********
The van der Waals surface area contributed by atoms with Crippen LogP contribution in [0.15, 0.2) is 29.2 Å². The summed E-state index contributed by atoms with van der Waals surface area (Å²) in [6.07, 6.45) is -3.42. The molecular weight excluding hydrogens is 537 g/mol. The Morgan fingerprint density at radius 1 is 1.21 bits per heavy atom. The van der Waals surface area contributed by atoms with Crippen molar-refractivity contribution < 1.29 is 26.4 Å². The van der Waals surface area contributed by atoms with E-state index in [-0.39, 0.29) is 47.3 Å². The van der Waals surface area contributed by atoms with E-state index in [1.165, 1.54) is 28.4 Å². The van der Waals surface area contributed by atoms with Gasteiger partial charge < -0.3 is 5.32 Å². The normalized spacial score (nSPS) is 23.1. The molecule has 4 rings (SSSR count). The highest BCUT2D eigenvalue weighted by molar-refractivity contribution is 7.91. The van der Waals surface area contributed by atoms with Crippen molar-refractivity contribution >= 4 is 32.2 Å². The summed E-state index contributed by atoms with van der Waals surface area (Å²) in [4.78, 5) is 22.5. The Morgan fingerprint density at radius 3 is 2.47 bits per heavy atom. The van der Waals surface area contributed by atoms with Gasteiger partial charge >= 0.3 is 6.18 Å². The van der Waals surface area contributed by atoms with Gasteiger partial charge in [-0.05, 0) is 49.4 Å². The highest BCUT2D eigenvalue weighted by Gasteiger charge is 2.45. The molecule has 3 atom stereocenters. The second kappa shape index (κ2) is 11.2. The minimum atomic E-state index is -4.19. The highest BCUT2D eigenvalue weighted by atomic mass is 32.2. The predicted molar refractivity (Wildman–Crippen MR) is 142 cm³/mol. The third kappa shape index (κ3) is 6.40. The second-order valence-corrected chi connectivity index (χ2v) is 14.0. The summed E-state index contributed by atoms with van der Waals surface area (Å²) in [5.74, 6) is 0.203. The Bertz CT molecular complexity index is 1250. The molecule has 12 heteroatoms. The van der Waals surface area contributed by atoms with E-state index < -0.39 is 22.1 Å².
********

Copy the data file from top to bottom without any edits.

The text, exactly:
The van der Waals surface area contributed by atoms with Crippen LogP contribution in [0.15, 0.2) is 29.2 Å². The summed E-state index contributed by atoms with van der Waals surface area (Å²) in [6.07, 6.45) is -3.42. The molecular weight excluding hydrogens is 537 g/mol. The Morgan fingerprint density at radius 1 is 1.21 bits per heavy atom. The van der Waals surface area contributed by atoms with Crippen molar-refractivity contribution < 1.29 is 26.4 Å². The van der Waals surface area contributed by atoms with E-state index in [-0.39, 0.29) is 47.3 Å². The van der Waals surface area contributed by atoms with E-state index in [1.165, 1.54) is 28.4 Å². The van der Waals surface area contributed by atoms with Gasteiger partial charge < -0.3 is 5.32 Å². The normalized spacial score (nSPS) is 23.1. The molecule has 4 rings (SSSR count). The highest BCUT2D eigenvalue weighted by molar-refractivity contribution is 7.91. The van der Waals surface area contributed by atoms with Crippen molar-refractivity contribution >= 4 is 32.2 Å². The summed E-state index contributed by atoms with van der Waals surface area (Å²) in [4.78, 5) is 22.5. The Morgan fingerprint density at radius 3 is 2.47 bits per heavy atom. The van der Waals surface area contributed by atoms with Gasteiger partial charge >= 0.3 is 6.18 Å². The van der Waals surface area contributed by atoms with Gasteiger partial charge in [-0.05, 0) is 49.4 Å². The highest BCUT2D eigenvalue weighted by Gasteiger charge is 2.45. The molecule has 3 atom stereocenters. The second kappa shape index (κ2) is 11.2. The minimum atomic E-state index is -4.19. The highest BCUT2D eigenvalue weighted by atomic mass is 32.2. The predicted molar refractivity (Wildman–Crippen MR) is 142 cm³/mol. The third kappa shape index (κ3) is 6.40. The second-order valence-corrected chi connectivity index (χ2v) is 14.0. The summed E-state index contributed by atoms with van der Waals surface area (Å²) in [5.74, 6) is 0.203. The Bertz CT molecular complexity index is 1250. The molecule has 12 heteroatoms. The van der Waals surface area contributed by atoms with E-state index < -0.39 is 22.1 Å².